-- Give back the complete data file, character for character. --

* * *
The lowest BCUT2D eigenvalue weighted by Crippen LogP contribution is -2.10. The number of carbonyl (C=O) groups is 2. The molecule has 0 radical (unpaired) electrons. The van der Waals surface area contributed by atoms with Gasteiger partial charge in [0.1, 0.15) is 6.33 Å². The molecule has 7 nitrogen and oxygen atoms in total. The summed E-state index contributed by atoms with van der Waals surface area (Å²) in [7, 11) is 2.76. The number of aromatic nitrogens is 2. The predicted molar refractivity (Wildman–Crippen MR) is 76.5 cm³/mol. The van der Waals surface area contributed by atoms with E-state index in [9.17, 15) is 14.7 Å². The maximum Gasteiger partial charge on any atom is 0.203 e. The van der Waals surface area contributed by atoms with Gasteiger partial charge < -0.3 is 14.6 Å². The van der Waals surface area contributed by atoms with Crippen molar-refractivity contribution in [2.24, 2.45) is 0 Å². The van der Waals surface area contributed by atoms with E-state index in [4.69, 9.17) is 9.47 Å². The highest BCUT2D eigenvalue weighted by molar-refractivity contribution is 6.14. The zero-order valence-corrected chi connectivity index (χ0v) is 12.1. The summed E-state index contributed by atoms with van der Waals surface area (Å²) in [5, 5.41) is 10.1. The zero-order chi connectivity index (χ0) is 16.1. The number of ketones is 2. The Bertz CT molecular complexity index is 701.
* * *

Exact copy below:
The lowest BCUT2D eigenvalue weighted by Crippen LogP contribution is -2.10. The number of carbonyl (C=O) groups is 2. The molecule has 0 radical (unpaired) electrons. The van der Waals surface area contributed by atoms with Gasteiger partial charge in [0.1, 0.15) is 6.33 Å². The molecule has 7 nitrogen and oxygen atoms in total. The summed E-state index contributed by atoms with van der Waals surface area (Å²) in [7, 11) is 2.76. The number of aromatic nitrogens is 2. The predicted molar refractivity (Wildman–Crippen MR) is 76.5 cm³/mol. The van der Waals surface area contributed by atoms with E-state index in [9.17, 15) is 14.7 Å². The maximum Gasteiger partial charge on any atom is 0.203 e. The van der Waals surface area contributed by atoms with Gasteiger partial charge < -0.3 is 14.6 Å². The van der Waals surface area contributed by atoms with Crippen molar-refractivity contribution in [2.24, 2.45) is 0 Å². The van der Waals surface area contributed by atoms with E-state index in [4.69, 9.17) is 9.47 Å². The highest BCUT2D eigenvalue weighted by molar-refractivity contribution is 6.14. The zero-order valence-corrected chi connectivity index (χ0v) is 12.1. The summed E-state index contributed by atoms with van der Waals surface area (Å²) in [5, 5.41) is 10.1. The zero-order chi connectivity index (χ0) is 16.1. The number of ketones is 2. The Bertz CT molecular complexity index is 701.